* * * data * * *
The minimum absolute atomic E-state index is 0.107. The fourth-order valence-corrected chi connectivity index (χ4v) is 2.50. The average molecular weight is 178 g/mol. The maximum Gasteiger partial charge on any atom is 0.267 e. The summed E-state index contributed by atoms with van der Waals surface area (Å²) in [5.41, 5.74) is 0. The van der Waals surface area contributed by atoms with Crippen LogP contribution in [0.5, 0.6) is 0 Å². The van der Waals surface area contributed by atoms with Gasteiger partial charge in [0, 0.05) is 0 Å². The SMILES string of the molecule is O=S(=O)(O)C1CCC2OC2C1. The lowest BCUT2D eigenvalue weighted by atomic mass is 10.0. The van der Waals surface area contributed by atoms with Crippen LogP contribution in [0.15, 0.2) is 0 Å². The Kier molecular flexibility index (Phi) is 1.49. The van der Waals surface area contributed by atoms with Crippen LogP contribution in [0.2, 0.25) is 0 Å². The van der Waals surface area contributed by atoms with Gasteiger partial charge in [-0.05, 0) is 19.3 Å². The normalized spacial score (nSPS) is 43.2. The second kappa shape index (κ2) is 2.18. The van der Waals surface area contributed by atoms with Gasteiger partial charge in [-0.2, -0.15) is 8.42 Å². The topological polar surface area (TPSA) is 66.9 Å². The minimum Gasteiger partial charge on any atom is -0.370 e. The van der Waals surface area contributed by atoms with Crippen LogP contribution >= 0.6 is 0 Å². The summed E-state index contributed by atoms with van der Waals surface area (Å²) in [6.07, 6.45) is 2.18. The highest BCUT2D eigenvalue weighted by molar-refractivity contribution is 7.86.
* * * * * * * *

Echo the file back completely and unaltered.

The minimum absolute atomic E-state index is 0.107. The fourth-order valence-corrected chi connectivity index (χ4v) is 2.50. The average molecular weight is 178 g/mol. The maximum Gasteiger partial charge on any atom is 0.267 e. The summed E-state index contributed by atoms with van der Waals surface area (Å²) in [5.41, 5.74) is 0. The van der Waals surface area contributed by atoms with Crippen LogP contribution in [0.5, 0.6) is 0 Å². The van der Waals surface area contributed by atoms with Gasteiger partial charge in [0, 0.05) is 0 Å². The SMILES string of the molecule is O=S(=O)(O)C1CCC2OC2C1. The lowest BCUT2D eigenvalue weighted by atomic mass is 10.0. The van der Waals surface area contributed by atoms with Crippen LogP contribution in [0.15, 0.2) is 0 Å². The Kier molecular flexibility index (Phi) is 1.49. The van der Waals surface area contributed by atoms with Crippen LogP contribution in [0.2, 0.25) is 0 Å². The van der Waals surface area contributed by atoms with Gasteiger partial charge in [-0.05, 0) is 19.3 Å². The normalized spacial score (nSPS) is 43.2. The second kappa shape index (κ2) is 2.18. The van der Waals surface area contributed by atoms with Gasteiger partial charge in [-0.2, -0.15) is 8.42 Å². The topological polar surface area (TPSA) is 66.9 Å². The minimum Gasteiger partial charge on any atom is -0.370 e. The van der Waals surface area contributed by atoms with Crippen LogP contribution >= 0.6 is 0 Å². The summed E-state index contributed by atoms with van der Waals surface area (Å²) in [6.07, 6.45) is 2.18. The highest BCUT2D eigenvalue weighted by molar-refractivity contribution is 7.86.